Field Dressing Deer
How you field dress your deer is the first, and most important, step in harvesting venison for the table. Our friend and expert hunter, Bob Jones, was kind enough to share his field dressing technique with us. He has field dressed hundreds of deer, and refined his technique over time. This process is quick and easy, and is the most hygienic way to start processing your meat. Read on for complete instructions, or click here to watch the video.
Field Dressing the Deer: Step-by-Step
Everybody has their own way of doing this, and this article describes just one way. After using this method to harvest many deer (sometimes two or three in one day), I find this to be quick and easy and it keeps the meat from being contaminated.
All you need is a 3â€“4 inch blade. It doesnâ€™t need to be the most expensive knife out there; what it needs to be is extremely sharp (sharp enough to shave with). A slight curve back at the end bit with a good point is my favorite. Itâ€™s easy to control, the tip pierces through the hide easily, and with the slight curve it cuts through the hide well without diving into the gut (extremely important for tasty meat).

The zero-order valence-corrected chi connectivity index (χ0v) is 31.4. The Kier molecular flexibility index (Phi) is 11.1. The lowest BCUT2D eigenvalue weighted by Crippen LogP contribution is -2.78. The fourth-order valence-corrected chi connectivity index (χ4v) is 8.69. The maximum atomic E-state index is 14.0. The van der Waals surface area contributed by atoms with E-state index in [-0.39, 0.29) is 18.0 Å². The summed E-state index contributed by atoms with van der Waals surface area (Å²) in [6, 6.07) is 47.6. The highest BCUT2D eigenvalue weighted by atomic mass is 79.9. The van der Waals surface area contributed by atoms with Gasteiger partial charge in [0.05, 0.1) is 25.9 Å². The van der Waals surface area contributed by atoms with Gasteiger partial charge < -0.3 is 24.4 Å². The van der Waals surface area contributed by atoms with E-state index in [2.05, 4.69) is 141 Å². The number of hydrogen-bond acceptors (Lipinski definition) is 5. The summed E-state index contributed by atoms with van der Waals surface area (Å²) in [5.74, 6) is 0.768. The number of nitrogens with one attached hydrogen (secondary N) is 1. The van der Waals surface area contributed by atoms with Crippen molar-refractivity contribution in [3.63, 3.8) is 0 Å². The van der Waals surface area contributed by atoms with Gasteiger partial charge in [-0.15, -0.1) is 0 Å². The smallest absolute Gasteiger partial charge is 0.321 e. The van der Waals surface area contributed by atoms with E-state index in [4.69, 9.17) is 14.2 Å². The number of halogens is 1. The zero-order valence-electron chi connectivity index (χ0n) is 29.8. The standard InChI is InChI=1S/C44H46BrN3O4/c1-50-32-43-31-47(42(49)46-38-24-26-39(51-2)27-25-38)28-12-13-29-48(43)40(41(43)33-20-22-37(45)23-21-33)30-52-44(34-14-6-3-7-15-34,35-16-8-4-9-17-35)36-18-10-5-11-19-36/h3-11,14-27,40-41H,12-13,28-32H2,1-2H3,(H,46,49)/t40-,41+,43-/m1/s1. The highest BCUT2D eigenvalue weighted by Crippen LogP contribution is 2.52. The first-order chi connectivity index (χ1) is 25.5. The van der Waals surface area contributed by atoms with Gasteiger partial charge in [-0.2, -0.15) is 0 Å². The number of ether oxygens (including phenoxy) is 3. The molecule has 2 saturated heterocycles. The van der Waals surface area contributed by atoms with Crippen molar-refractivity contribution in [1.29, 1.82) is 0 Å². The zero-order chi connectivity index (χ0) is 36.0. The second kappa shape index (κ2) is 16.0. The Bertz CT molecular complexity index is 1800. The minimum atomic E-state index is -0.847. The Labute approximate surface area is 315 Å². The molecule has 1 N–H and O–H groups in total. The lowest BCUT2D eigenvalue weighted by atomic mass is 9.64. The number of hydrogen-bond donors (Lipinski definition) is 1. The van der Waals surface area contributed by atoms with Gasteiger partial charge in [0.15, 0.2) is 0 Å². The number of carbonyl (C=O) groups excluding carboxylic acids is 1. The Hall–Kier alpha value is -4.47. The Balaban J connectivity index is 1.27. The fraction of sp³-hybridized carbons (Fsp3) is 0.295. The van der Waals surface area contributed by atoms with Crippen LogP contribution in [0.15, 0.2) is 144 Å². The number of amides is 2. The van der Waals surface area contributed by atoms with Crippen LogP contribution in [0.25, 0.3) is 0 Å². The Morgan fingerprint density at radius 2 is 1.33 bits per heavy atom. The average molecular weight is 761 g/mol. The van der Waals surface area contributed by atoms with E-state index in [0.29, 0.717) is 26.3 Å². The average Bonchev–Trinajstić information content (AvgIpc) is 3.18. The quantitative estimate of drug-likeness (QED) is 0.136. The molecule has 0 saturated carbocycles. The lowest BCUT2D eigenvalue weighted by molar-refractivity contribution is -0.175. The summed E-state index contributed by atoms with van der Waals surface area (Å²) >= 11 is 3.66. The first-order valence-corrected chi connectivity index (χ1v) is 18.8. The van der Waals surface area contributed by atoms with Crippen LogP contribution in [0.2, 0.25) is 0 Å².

Step 1: When you find your animal make, sure it is dead. The eye should be open, and if you stick you gun muzzle or arrow to the eye ball and touch it the animal should not blink. Position the animal on itâ€™s back.
Step 2: Cut the anus and vagina free from the outside and interior pelvis. Insert the knife between the tail and the anus. When putting the knife in, try to keep the point angled toward into the bones of the pelvis and not into the pelvic cavity. Cut a hole around the anus and vagina if itâ€™s a doe. Once you have cut all the way around, stick your fingers into the cut and try to separate the intestines and vagina from the wall of the pelvis. Itâ€™s all held together by some thin connective membranes. If you need to use your knife, do so carefully. You donâ€™t want to cut the urine bladder or tube. Once you think it is pretty free, cut up to the chest bone.